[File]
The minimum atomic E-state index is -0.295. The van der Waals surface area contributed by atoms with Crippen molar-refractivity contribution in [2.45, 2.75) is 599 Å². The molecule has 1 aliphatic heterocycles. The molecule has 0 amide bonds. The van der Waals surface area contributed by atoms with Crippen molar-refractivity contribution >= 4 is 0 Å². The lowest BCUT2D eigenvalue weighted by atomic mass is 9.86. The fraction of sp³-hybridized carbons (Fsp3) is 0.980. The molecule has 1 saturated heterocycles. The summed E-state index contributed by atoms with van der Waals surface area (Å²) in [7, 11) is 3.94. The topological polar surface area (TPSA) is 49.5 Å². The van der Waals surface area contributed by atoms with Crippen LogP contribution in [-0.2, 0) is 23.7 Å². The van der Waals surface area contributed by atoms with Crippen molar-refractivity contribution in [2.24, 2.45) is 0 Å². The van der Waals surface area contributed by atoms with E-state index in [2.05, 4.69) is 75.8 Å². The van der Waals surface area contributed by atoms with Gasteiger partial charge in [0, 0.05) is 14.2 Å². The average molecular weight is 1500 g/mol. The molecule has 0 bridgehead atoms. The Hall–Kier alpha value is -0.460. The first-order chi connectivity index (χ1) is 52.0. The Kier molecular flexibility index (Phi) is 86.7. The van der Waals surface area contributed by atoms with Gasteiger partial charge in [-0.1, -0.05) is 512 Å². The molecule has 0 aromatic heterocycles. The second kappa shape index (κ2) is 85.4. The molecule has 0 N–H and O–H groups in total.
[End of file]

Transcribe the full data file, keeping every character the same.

The minimum atomic E-state index is -0.295. The van der Waals surface area contributed by atoms with Crippen molar-refractivity contribution in [2.45, 2.75) is 599 Å². The molecule has 1 aliphatic heterocycles. The molecule has 0 amide bonds. The van der Waals surface area contributed by atoms with Crippen molar-refractivity contribution >= 4 is 0 Å². The lowest BCUT2D eigenvalue weighted by atomic mass is 9.86. The fraction of sp³-hybridized carbons (Fsp3) is 0.980. The molecule has 1 saturated heterocycles. The summed E-state index contributed by atoms with van der Waals surface area (Å²) in [7, 11) is 3.94. The topological polar surface area (TPSA) is 49.5 Å². The van der Waals surface area contributed by atoms with Crippen LogP contribution in [-0.2, 0) is 23.7 Å². The van der Waals surface area contributed by atoms with Crippen molar-refractivity contribution in [2.24, 2.45) is 0 Å². The van der Waals surface area contributed by atoms with E-state index in [2.05, 4.69) is 75.8 Å². The van der Waals surface area contributed by atoms with Gasteiger partial charge in [0, 0.05) is 14.2 Å². The average molecular weight is 1500 g/mol. The molecule has 0 bridgehead atoms. The Hall–Kier alpha value is -0.460. The first-order chi connectivity index (χ1) is 52.0. The Kier molecular flexibility index (Phi) is 86.7. The van der Waals surface area contributed by atoms with Gasteiger partial charge in [-0.1, -0.05) is 512 Å². The molecule has 0 aromatic heterocycles. The second kappa shape index (κ2) is 85.4. The molecule has 0 N–H and O–H groups in total.